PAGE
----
When you exercise, do you push your limits? What’s the best way to raise your VO2 max?
According to Peter Attia, VO2 max exercise ultimately enables you to do more challenging physical activities. It also helps you extend your life and its quality. That’s why he recommends it as part of a longevity-focused exercise program.
Read more to learn about the benefits of a high VO2 max and how to achieve it.
Peter Attia on VO2 Max Exercise
According to Peter Attia, VO2 max exercise should be part of your fitness protocol if you aim to live a long and healthy life. Your VO2 max is the volume of oxygen that your body can effectively transport and utilize to create energy while you’re pushing yourself to your physical limits. This number, more than any other, precisely reflects your overall physical fitness. The higher your VO2 max, the more physical activities you’ll be able to perform and enjoy.
Why do you need a high VO2 max to be physically fit? Attia explains that your cells need oxygen to convert glucose and fats into energy. Exercise increases the demand for oxygen throughout your body, and the more intensely you exercise, the more likely it is that your oxygen demand will exceed your VO2 max. At this point, your cells lose oxygen and must resort to less efficient means of energy generation. You’ll hit your physical limit and won’t be able to complete whatever physical activity you’re trying to do.
(Shortform note: Since your cells need oxygen during exercise, you may assume that you should inhale as much oxygen as possible to raise your VO2 max. However, in The Oxygen Advantage, Patrick McKeown argues the opposite: Breathing less is the key to increasing VO2 max. He asserts that your blood needs carbon dioxide to pass oxygen on to the cells that need it. Often, people breathe too heavily while exercising and exhale all their CO2. They then lose the ability to utilize oxygen and become exhausted. Instead, if you habitually breathe less, you can train your body to tolerate more CO2, increasing your VO2 max—thereby helping you accomplish more physical activities as you age.)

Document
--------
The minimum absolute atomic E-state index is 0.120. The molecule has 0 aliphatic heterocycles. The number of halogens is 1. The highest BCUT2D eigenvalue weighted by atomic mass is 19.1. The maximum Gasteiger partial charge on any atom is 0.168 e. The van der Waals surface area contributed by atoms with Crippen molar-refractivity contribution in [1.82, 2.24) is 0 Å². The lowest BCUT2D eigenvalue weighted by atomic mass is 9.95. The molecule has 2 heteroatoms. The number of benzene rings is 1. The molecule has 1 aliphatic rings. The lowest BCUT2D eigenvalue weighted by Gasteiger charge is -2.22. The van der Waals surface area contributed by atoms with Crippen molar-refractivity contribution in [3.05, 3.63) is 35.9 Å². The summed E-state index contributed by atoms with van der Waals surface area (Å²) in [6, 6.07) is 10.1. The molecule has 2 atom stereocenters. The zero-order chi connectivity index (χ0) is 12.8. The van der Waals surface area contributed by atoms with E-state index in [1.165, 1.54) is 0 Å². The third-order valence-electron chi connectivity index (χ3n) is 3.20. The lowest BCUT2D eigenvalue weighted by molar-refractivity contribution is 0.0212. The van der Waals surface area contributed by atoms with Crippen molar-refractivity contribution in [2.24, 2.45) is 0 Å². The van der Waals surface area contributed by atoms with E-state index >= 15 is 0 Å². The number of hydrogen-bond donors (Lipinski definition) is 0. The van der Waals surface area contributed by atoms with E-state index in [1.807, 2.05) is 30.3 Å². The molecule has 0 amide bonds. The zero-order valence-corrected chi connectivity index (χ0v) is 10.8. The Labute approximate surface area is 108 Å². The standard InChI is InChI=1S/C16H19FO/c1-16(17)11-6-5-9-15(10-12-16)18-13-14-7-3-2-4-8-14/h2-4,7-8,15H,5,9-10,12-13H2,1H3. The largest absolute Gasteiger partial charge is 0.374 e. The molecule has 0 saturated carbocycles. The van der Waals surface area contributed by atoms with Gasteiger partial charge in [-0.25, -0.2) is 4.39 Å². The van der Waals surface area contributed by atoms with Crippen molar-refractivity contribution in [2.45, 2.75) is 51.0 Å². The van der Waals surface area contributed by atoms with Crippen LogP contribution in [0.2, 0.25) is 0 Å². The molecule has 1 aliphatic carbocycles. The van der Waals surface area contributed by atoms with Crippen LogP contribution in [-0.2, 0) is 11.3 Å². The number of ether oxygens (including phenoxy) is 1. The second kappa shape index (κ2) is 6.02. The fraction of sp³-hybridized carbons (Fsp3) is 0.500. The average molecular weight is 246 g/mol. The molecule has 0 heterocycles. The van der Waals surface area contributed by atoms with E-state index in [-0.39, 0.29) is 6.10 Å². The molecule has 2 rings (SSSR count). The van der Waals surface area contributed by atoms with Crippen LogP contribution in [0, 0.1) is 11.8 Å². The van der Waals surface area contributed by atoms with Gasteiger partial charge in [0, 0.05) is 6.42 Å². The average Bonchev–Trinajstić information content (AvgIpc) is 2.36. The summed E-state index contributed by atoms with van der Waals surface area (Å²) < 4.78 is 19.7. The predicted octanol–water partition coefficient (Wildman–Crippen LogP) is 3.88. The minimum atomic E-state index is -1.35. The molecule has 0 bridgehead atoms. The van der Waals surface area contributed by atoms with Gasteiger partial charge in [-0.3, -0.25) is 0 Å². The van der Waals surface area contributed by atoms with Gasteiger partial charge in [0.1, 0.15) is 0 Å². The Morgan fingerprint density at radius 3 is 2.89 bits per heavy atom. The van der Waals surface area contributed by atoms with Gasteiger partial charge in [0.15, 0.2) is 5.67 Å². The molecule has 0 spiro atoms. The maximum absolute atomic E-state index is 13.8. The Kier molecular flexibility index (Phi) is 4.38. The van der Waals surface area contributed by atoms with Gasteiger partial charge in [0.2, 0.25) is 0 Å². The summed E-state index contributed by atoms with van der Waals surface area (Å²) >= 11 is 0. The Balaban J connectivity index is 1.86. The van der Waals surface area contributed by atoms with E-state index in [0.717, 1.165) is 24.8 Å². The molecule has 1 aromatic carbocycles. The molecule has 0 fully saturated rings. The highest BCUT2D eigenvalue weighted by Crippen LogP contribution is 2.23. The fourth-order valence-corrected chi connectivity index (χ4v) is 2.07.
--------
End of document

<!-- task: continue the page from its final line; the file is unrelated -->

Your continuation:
VO2 max declines sharply as you age. So, to do all the physical tasks you want to in your elderly years, compensate for this decline by training your VO2 max as much as possible. Attia adds that, aside from enabling an active lifestyle, a high VO2 max will reduce your risk of disease—research shows that VO2 max is strongly correlated with a longer lifespan.
(Shortform note: Attia doesn’t specify why a higher VO2 max in old age would reduce your risk of disease. One simple possibility is that more oxygen to your organs results in better overall health. A low VO2 max might slightly reduce the oxygen supply to various organs throughout your body—not enough to cause any easily detectable symptoms, but enough to increase your vulnerability to chronic disease.)
To improve your VO2 max, Attia recommends a high-intensity interval exercise rhythm: Warm up, then perform four-minute spurts of aerobic exercise at the fastest pace you can steadily maintain for those four minutes. Take four minutes of recovery by exercising at a slow, easy pace. Repeat this sprint-rest cycle four to six times, then cool down. Doing this once a week is enough to gradually raise your VO2 max.
(Shortform note: The rhythm Attia describes here is a form of fartlek. Fartlek is Swedish for “speed play,” and it refers to any exercise in which you alternate between timed periods of strenuous activity and slower recovery. Fartlek is different from typical interval exercises, which require you to cover a certain distance with every rep—for instance, running 12 200-meter sprints with recovery in between. If you’re struggling with Attia’s rhythm, you can work your way up to it with a fartlek that includes more recovery time—two-minute spurts of intense activity followed by four minutes of recovery. As long as you’re pushing yourself to your physical limit, you’re raising your VO2 max.)